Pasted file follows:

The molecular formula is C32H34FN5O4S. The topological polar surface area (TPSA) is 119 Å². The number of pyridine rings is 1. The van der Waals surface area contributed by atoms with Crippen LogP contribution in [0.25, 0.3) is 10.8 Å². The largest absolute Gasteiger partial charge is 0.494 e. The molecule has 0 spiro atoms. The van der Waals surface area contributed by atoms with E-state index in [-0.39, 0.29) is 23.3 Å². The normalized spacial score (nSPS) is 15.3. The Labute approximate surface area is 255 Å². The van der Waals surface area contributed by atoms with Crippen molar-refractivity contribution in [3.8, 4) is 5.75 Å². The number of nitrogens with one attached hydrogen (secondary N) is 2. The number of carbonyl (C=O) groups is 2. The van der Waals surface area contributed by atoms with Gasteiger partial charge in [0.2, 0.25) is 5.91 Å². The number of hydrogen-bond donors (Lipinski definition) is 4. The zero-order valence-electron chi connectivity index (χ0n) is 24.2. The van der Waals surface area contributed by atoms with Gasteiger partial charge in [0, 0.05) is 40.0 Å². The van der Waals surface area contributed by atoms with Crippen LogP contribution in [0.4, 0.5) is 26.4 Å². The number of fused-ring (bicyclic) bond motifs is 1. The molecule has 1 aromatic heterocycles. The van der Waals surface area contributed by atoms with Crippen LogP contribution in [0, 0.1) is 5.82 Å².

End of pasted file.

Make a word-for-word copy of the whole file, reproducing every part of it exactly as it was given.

The molecular formula is C32H34FN5O4S. The topological polar surface area (TPSA) is 119 Å². The number of pyridine rings is 1. The van der Waals surface area contributed by atoms with Crippen LogP contribution in [0.25, 0.3) is 10.8 Å². The largest absolute Gasteiger partial charge is 0.494 e. The molecule has 0 spiro atoms. The van der Waals surface area contributed by atoms with E-state index in [-0.39, 0.29) is 23.3 Å². The normalized spacial score (nSPS) is 15.3. The Labute approximate surface area is 255 Å². The van der Waals surface area contributed by atoms with Crippen molar-refractivity contribution in [3.8, 4) is 5.75 Å². The number of nitrogens with one attached hydrogen (secondary N) is 2. The number of carbonyl (C=O) groups is 2. The van der Waals surface area contributed by atoms with Gasteiger partial charge in [0.2, 0.25) is 5.91 Å². The number of hydrogen-bond donors (Lipinski definition) is 4. The zero-order valence-electron chi connectivity index (χ0n) is 24.2. The van der Waals surface area contributed by atoms with Gasteiger partial charge in [0, 0.05) is 40.0 Å². The van der Waals surface area contributed by atoms with Crippen LogP contribution in [0.4, 0.5) is 26.4 Å². The number of fused-ring (bicyclic) bond motifs is 1. The molecule has 1 aromatic heterocycles. The van der Waals surface area contributed by atoms with Crippen LogP contribution in [0, 0.1) is 5.82 Å².